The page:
As for the towns the census of 1906 gives 43 water works, 1 street paving enterprise, 2 embankment enterprises, 1 dredging undertaking, 2 construction undertakings with 29 workmen, 1 shipyard, 1 combined gas and water plant, 2 moulding undertakings, 1 installation of electrical apparatus, 8 plants for the production and distribution of electricity, 60 gas works, 2 wrecking enterprises, and, finally, 1 chimney sweep and 1 machinist, each of whom is considered as a municipal enterprise. The total is 126 enterprises, employing 2,274 people, or an average of 18 persons each.
In Switzerland the state alcohol monopoly buys potato spirit and sells it again. It does not manufacture it. The state both owns and operates its railways.
In Holland the state publishes an official journal and operates the Wilhelmina and Emma pit coal mines. The government railways are operated for the state by a private company.
For Italy, Giovanni Giolitti, then minister of the Interior, had already furnished statistics of the principal municipal trading undertakings up to 1901, in a report presented to the Chamber of Deputies, March 11, 1902. The report lists 171 slaughter houses, 151 water works and artesian wells, 24 plants for the production of electrical energy, 20 public laundries, 15 gas works, 12 undertaking enterprises, 12 public baths, 4 ice plants, 3 sewage disposal plants, 3 irrigation enterprises, 2 bakeries, 2 pharmacies, and a few other less important services. The railways are state-owned and operated.
The law of March 29, 1903, enumerates 19 enterprises which municipalities may undertake. Outside of the usual services, water, gas, electricity, etc., we might mention pharmacies, mills and bakeries, as “normal regulators” of prices, ice plants, public bill posting, drying rooms and store houses for corn, the sale of grain, seeds, plants, vines and other arboreal and fruit-bearing plants.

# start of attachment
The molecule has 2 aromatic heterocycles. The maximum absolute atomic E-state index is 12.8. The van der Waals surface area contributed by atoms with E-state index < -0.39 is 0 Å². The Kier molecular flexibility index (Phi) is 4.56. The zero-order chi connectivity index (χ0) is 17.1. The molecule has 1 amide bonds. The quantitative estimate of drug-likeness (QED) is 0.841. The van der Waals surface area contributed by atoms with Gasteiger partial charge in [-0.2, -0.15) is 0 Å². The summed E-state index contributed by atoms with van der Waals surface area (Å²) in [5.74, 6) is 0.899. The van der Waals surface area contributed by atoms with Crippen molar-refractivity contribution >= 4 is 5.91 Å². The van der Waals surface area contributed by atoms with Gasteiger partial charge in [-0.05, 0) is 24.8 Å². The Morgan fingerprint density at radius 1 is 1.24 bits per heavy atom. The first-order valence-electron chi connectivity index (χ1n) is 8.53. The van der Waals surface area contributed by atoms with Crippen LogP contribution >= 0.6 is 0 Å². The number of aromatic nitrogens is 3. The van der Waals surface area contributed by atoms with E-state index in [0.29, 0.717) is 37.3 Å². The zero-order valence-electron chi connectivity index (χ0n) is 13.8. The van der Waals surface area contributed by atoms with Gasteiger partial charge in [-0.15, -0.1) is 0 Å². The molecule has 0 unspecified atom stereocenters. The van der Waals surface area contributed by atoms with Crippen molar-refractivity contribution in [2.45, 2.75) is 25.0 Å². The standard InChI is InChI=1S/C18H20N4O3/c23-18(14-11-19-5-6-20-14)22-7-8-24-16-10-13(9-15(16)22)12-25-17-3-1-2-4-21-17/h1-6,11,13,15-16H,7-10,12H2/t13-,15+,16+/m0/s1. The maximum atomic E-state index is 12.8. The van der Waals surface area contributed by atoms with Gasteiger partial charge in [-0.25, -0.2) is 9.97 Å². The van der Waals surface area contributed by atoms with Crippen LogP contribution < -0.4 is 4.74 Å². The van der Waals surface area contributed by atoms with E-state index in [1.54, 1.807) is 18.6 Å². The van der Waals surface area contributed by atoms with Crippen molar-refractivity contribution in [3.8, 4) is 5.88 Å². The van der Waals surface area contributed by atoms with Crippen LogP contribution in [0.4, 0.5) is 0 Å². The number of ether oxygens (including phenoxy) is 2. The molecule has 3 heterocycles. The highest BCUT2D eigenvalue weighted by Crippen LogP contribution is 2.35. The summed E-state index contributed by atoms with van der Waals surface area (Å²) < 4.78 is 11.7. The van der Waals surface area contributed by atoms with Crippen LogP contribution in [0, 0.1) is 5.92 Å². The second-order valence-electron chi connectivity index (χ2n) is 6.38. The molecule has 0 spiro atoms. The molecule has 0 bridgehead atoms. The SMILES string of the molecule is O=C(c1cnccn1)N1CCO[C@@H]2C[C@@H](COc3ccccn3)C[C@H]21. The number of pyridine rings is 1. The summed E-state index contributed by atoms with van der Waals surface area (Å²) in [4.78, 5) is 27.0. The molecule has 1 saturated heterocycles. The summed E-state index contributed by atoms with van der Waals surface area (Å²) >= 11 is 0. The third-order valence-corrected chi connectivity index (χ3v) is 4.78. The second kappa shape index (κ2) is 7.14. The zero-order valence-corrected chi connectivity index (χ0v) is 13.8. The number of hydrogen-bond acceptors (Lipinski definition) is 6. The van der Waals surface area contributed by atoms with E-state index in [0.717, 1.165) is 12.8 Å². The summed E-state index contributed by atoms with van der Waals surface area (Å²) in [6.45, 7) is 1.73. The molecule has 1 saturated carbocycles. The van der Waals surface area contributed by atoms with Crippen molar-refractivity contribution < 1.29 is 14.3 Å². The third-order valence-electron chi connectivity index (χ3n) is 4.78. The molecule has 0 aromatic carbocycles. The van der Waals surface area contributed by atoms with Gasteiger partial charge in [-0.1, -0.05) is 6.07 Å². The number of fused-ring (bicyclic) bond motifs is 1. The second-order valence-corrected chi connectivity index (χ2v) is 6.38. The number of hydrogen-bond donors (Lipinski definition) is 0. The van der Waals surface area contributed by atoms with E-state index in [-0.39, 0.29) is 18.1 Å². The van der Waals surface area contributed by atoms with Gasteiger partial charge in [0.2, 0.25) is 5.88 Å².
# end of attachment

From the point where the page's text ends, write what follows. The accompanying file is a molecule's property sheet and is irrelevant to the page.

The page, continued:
The same law has determined the manner in which local governments may purchase concessions previously granted to private interests. They must pay to the owners an equitable indemnity, and account must be taken (a) of the market value of the construction and of the movable and immovable equipment; (b) of the advances or subsidies made by the local government; the registration taxes paid by the concessionaires; and the tax that the companies were able to pay to the towns on excess business; (c) of the profit lost to the concessionaires through the purchase, based on the legal interest rate for the number of years which the franchises have still to run, with annual sums equal to the average profits of the five years last passed (not including interest on capital).
The law of April 4, 1912, established a life insurance monopoly.
The report of the Congress of the Federation of Municipal Enterprises, held at Verona, May 21 and 22, 1910, enumerates 74 special public enterprises, 31 of which were in existence before the law of 1903. This would tend to prove that the law had not aided greatly in their further development.
France has: 1. Fiscal monopolies, such as matches, tobacco and powder. 2. Postal system. 3. Government railways, comprising the system bought before the Western line; the Western railway; and the railway from Saint Georges de Commiers to La Mure, in the district of Isère, the operation of which constitutes a distinct department aside from that of the other government railways. Little is known concerning this third system.